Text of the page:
According to the campaign, Edwards is fulfilling "one of his roles" as Kerry's running mate: to connect with small town voters, which he clearly did at Harmar Tavern in Marietta, Ohio. When urged to try the bologna sandwich by a couple of elderly patrons, Edwards confided, "Bologna's not bad—I had a lot of bologna sandwiches growing up."

Edwards' day culminated at a rally on Ohio University's campus, where the senator delivered his stump speech to a crowd of some 7,000, not including the large group of protestors outside the rally, loudly chanting "Four more years."

While hammering the Bush tax cuts, Edwards acknowledged the protestors' presence and quipped, the tax relief benefited multimillionaires "including those folks that are chanting back there, right?"

"What do you think—four more years of tax cuts for multimillionaires? Four more years of high gasoline prices and record profits for oil companies?" Edwards asked the booing crowd. "Four more years of a president and vice president who stand for the oil companies, the drug companies, and the insurance companies of America? Here's what all of us know—we can do better and we will do better with John Kerry as our president."

Ohio University sophomore (and accused multi-millionaire) Matthew Smith was among those protestors who were told to keep moving by police securing the rally site. "He told us to leave because it was private property," Smith said. "We all go to this school; we all pay for this school. How are they telling us its private property? Isn't that a violation of our first amendment rights, freedom to assemble, freedom of speech?"

Edwards continues his bus tour through the battleground state of Ohio Thursday with a rally in Portsmouth, the same town where the president spoke less than a week ago.

Bush Turns to Health Care: Health care, an issue on which Bush polls less strongly than does John Kerry, is the president's focus this Thursday. On Wednesday, Health and Human Services Secretary Tommy Thompson used a government event to criticize Kerry for his recent attacks on the Bush administration's management of Medicare. Also on Wednesday, CMS head Mark McClellan held a conference call with network political reporters to "set the record straight" about information put out by John Kerry and other Democrats on Medicare reimbursement.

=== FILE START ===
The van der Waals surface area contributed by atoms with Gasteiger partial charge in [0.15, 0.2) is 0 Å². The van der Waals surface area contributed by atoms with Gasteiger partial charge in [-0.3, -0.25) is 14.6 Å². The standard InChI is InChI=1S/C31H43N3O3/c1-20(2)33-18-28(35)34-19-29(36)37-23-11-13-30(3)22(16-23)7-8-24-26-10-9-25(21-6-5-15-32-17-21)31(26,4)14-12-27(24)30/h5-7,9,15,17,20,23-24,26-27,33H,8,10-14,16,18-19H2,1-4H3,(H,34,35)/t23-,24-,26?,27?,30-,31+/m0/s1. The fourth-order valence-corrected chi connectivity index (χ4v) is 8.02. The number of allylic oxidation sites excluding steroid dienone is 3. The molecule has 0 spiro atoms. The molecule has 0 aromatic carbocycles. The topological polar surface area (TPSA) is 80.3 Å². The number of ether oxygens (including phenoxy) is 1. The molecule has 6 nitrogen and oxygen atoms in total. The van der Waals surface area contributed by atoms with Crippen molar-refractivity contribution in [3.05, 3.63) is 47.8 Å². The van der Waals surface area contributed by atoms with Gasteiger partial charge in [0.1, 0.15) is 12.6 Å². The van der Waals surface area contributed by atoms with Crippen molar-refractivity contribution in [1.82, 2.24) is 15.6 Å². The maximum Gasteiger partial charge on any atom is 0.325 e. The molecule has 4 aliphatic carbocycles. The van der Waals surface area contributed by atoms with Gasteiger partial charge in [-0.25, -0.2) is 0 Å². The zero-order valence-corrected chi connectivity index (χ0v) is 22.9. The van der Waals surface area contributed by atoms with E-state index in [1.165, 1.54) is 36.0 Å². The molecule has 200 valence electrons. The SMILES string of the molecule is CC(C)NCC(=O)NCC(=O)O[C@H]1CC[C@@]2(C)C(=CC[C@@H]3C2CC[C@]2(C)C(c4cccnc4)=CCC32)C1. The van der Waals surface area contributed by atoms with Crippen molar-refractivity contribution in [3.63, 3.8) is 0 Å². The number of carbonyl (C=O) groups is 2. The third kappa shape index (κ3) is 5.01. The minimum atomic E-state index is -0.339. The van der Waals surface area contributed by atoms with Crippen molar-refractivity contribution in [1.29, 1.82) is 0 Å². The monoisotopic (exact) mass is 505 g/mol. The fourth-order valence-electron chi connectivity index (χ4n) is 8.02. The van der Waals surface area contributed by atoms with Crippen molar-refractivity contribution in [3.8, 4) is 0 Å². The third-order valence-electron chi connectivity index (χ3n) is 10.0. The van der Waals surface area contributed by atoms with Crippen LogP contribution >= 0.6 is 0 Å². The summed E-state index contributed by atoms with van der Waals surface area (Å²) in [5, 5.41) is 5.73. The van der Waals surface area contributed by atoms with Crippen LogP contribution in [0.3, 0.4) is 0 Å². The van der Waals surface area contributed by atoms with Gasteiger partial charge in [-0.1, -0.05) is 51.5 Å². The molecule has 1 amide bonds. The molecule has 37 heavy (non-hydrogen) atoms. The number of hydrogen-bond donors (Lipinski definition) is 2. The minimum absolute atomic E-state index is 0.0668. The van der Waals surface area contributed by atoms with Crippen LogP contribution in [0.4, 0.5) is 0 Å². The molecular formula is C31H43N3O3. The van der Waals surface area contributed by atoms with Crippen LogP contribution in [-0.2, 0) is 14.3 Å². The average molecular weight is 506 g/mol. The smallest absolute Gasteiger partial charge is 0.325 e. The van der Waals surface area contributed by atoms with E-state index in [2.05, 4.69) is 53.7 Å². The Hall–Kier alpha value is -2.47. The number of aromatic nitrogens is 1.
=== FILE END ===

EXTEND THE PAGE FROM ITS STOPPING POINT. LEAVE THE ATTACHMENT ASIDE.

CBS News' Mark Knoller is with the president:

Knoller Nuggett:The Bush campaign's target of the day is Minnesota. The president is back on his campaign bus, taking a re-election drive through the southeastern part of the state.

His twelfth visit to Minnesota (and fifth one this year) takes him to political events in St. Cloud, Blaine and Rochester. Candidate Bush lost Minnesota in 2000, but by less than 2.5 percent of the vote and the Bush campaign is making an aggressive effort to win the state and its ten electoral votes.

A new statewide poll by the Minneapolis Star-Tribune, shows the president gaining ground on John Kerry's lead in the state. The survey shows that "likely voters" are split between Kerry and Mr. Bush by a margin of 50-to-41 percent. That reflects a 3% increase for the president from March, the last time this poll was conducted.

More than anything else, the president's visits to the state are meant to energize his grassroots operations to get supporters registered. And Mr. Bush reminds his activists to include independents and "discerning Democrats," a phrase used by Dwight Eisenhower in his bid for a second term in 1956.

In fact, it sounds like Eisenhower adopted the philosophy of "compassionate conservatism" nearly half a century before Mr. Bush. Addressing the Republican National Convention 48 years ago, Eisenhower said, "Republicans have proved that it is possible for a government to have a warm, sensitive concern for the everyday needs of people, while steering clear of the paternalistic "Big-Brother-is-watching-you" kind of interference."

Everything old is new again.